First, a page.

With the use of AR, interactive elements are being introduced by hotels and resorts to provide users with enhanced experiences where the latter get easy access to any relevant info they may need. For example, resorts are making AR compatible through the wall maps placed in their rooms. When seen with a smartphone or tablet, the wall maps share additional information about local places of interest, activities to do, cuisine to try out, etc. Hospitality companies too are collaborating with hotels to give tourists a more holistic experience where all a user has to do is point their phone at a location and get info about its products and services.
f) AR for maintenance and repair
Since AR enables users to improve their field of view with real-time superimposed digital data, users can easily get access to data relating to a device or even get step-by-step instructions on getting it repaired. In fact, simulations powered by AR can be used to prepare technicians in advance, thus cutting down on training costs, human errors and overall duration of the execution.
g) AR for shopping
You wish to buy a pair of glasses online but are not sure if they will suit you. So what do you do? Earlier, one would choose to not buy them online due to these sizing, fit and look issues and instead purchase them in a physical store after actually trying them on. But now with companies selling eyewear using AR on their websites / apps, one can try on any design on one's face and check out the look - all online. Similarly, many retail companies - especially in makeup, fashion, lifestyle and decor (think Ikea) - are increasingly adopting AR technology so users can check out their offerings online without the need to visit a physical environment. In fact, they are also using technologies offering VR, facial recognition, adapting to local lighting conditions and providing virtual assistants and personalized advice.
h) AR for enterprise solutions
Smart glasses are among the top developments in the AR space. Used by enterprises, it will be a few years before they end up being used as consumer solutions. Microsoft's HoloLens 2, which was announced in February 2019, is a good example. With more enterprises using AR, the space is expected to witness improvements in prototyping, testing, quality control and troubleshooting.
Differences between VR and AR
Augmented Reality (AR) is often mistaken for Virtual Reality (VR). The main difference between the two is that while Virtual Reality replaces the entire physical world with an artificial one, Augmented Reality is applied in a direct view of an existing real environment and adds elements like sounds, videos, or graphics onto it.
If we had to break it down, here would be the main differences between AR and VR:
1. AR has a real-world setting but VR is a completely virtual world.
2. AR users can control their presence in the real world; VR users are system-controlled.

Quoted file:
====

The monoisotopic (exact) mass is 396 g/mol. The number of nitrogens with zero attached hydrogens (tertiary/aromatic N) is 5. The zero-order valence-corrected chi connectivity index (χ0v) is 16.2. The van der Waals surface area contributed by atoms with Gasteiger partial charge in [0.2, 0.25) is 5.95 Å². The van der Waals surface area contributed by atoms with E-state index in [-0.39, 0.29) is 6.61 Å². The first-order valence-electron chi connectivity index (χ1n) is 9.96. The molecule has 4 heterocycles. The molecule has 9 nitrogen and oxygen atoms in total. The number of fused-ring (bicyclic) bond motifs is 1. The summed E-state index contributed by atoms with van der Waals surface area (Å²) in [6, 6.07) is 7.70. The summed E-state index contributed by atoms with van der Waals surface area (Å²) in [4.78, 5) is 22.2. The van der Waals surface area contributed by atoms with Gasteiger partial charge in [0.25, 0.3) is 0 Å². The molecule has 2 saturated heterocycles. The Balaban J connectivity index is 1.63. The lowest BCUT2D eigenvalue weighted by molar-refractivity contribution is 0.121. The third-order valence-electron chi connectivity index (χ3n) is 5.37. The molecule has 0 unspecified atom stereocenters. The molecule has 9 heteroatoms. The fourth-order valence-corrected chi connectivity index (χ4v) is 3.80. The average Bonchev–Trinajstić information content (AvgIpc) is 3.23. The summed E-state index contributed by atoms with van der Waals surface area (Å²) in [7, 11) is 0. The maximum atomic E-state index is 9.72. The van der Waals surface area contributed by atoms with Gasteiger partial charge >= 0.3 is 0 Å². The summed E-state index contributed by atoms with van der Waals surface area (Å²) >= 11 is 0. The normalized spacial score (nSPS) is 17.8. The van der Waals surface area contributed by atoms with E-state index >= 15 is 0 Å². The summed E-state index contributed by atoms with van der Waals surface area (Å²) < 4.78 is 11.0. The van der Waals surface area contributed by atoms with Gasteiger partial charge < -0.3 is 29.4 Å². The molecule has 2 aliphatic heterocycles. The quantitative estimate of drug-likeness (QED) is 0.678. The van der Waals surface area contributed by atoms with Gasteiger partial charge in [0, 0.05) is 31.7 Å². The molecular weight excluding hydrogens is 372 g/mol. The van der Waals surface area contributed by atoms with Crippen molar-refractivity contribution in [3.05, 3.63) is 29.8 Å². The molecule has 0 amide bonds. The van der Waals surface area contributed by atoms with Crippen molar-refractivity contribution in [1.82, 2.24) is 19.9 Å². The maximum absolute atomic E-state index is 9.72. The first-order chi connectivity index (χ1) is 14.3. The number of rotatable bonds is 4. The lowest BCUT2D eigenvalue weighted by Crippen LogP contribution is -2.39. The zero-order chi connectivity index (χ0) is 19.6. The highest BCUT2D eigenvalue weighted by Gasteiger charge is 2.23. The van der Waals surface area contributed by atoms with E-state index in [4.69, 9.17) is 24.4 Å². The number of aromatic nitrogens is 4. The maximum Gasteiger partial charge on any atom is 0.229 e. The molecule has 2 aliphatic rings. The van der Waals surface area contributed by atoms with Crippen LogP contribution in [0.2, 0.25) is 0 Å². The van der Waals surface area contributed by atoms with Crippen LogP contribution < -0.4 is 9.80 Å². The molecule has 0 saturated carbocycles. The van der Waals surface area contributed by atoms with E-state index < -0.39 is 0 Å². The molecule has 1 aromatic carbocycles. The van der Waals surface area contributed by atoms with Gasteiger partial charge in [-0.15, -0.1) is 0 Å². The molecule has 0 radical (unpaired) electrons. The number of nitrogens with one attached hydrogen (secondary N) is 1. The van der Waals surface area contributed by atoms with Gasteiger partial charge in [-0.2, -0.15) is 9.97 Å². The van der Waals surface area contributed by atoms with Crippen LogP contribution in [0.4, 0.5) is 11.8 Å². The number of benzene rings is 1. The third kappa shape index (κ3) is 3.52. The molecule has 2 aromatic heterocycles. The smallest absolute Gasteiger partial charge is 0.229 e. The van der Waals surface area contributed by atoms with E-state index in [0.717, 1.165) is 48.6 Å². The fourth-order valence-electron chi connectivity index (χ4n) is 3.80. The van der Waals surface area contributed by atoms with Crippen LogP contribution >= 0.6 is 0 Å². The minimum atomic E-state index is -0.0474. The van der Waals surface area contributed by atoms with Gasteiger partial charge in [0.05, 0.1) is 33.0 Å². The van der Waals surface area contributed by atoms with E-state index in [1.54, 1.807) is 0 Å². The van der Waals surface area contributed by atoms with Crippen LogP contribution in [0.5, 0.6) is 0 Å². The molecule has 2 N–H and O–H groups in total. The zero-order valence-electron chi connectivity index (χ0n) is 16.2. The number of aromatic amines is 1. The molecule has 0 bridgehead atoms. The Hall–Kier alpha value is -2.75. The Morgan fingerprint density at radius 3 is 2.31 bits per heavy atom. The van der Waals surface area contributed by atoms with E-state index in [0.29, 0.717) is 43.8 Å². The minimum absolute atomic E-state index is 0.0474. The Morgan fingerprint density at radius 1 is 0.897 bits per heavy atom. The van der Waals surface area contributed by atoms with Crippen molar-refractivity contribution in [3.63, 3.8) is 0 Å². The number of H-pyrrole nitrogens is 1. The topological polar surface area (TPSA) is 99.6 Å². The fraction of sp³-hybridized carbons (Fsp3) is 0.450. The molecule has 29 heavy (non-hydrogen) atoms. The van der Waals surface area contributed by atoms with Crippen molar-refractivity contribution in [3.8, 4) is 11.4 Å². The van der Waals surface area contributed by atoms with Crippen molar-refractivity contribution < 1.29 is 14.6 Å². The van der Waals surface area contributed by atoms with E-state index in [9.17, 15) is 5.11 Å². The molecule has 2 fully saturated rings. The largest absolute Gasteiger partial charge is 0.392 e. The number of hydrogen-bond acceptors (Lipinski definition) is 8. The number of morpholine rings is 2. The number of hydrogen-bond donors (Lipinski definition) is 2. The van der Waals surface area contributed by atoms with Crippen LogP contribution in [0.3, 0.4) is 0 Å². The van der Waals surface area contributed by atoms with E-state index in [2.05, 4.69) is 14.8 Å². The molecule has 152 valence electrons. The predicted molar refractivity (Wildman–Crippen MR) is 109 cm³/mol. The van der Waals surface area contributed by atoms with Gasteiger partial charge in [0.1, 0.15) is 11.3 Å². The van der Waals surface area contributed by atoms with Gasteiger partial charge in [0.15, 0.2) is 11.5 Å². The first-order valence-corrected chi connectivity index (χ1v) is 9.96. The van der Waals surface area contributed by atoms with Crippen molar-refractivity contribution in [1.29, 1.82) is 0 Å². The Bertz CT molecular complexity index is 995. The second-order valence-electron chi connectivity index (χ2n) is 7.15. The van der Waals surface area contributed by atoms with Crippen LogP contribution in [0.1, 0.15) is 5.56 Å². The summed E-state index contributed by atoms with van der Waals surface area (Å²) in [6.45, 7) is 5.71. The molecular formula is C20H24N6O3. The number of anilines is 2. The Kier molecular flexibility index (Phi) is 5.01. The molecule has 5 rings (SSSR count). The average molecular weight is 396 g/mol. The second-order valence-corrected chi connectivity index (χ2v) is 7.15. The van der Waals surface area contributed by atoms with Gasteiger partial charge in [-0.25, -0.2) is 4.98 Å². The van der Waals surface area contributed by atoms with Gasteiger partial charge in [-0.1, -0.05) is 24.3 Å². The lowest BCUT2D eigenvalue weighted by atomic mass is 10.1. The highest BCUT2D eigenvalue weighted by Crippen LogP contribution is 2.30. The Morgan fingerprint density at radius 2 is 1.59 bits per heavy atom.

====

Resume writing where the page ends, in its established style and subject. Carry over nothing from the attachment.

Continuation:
3. AR can be accessed with a smartphone and / or with AR headsets, but VR definitely needs headset device.
4. VR only enhances a fictional reality as opposed to AR that enhances both the virtual and real worlds.
Challenges of AR
Is all well with the increasing use of AR? Or does it come with its own set of challenges. Unfortunately, the latter holds true. Below we look at some of the major challenges posed by AR today.
Too much information
With the rise and spread of social media and the Internet, creating and sharing of data is at an all-time high. Smartphones have only boosted this further and as a result, the public is able to easily access extensive amounts of data from varied sources. So now with AR and AR-enabled wearable devices such as AR smart glasses, we are effectively staring at a situation that can be best described as data overload. This can be quite addictive and cause people to stray from their usual routine.
Confusion and distraction
Newbies and those getting newly acquainted with the AR technology are likely to find it confusing or distracting. And when it comes to activities like driving or surgeries, AR can be a double-edged sword as it can be very distracting and thus, extremely dangerous. It is therefore extremely important for organizations to train their users to offer smooth transitions from non-AR to AR-enabled activities.
Wearables such as AR-enabled glasses can be a big threat to the correct perception of the consumer. Glasses with substandard design or quality can especially meddle with the perception of the consumer and cause dire consequences depending on the application. Thus it is essential to safeguard the quality standards of the AR equipment.
AR experiences entail taking in the present real world environment, processing it and then enhancing it with extra digital information. This means that a large amount of data is collected - not just the data of the device’s user but also that of any other people being viewed through the device. This can in turn threaten their personal privacy.
AR too is vulnerable to cybersecurity dangers and unapproved access through hacker attacks and malware. Such attacks can interfere with the provision of service or lead to overlays of wrong data, creating extreme and dire results. For instance, a hacker can share misinformation to a driver following an AR-controlled route framework leading to mishaps.
As seen above, the world of AR holds a lot of promise and leading tech companies like Google, Amazon and Facebook are already using it extensively. But at the same time, it is important to address the concerns associated with its rise, for leaving them unchecked can also create many problems in the future.
*Contributors: Written by Vidya Prabhu; Lead image by: Abhishek Aggarwal